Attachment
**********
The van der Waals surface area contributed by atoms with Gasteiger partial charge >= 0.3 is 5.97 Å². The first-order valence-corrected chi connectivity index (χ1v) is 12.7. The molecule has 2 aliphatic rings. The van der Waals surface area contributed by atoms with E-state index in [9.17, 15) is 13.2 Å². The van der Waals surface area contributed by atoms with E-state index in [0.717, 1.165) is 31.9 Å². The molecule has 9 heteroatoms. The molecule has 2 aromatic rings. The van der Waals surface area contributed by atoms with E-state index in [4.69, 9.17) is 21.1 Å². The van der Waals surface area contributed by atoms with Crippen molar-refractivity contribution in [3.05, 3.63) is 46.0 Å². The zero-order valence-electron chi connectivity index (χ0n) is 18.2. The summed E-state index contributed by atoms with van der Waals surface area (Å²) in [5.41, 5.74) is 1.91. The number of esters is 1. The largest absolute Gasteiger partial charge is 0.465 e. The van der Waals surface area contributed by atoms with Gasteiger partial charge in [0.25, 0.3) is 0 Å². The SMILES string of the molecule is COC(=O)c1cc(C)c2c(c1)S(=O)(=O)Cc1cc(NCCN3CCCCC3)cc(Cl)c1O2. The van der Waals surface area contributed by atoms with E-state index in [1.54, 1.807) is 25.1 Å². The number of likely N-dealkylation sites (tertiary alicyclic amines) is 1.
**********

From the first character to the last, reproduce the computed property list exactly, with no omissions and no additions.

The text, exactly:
The van der Waals surface area contributed by atoms with Gasteiger partial charge >= 0.3 is 5.97 Å². The first-order valence-corrected chi connectivity index (χ1v) is 12.7. The molecule has 2 aliphatic rings. The van der Waals surface area contributed by atoms with E-state index in [9.17, 15) is 13.2 Å². The van der Waals surface area contributed by atoms with E-state index in [0.717, 1.165) is 31.9 Å². The molecule has 9 heteroatoms. The molecule has 2 aromatic rings. The van der Waals surface area contributed by atoms with E-state index in [4.69, 9.17) is 21.1 Å². The van der Waals surface area contributed by atoms with Crippen molar-refractivity contribution in [3.05, 3.63) is 46.0 Å². The zero-order valence-electron chi connectivity index (χ0n) is 18.2. The summed E-state index contributed by atoms with van der Waals surface area (Å²) in [5.41, 5.74) is 1.91. The number of esters is 1. The largest absolute Gasteiger partial charge is 0.465 e. The van der Waals surface area contributed by atoms with Gasteiger partial charge in [0.25, 0.3) is 0 Å². The SMILES string of the molecule is COC(=O)c1cc(C)c2c(c1)S(=O)(=O)Cc1cc(NCCN3CCCCC3)cc(Cl)c1O2. The van der Waals surface area contributed by atoms with E-state index in [1.54, 1.807) is 25.1 Å². The number of likely N-dealkylation sites (tertiary alicyclic amines) is 1.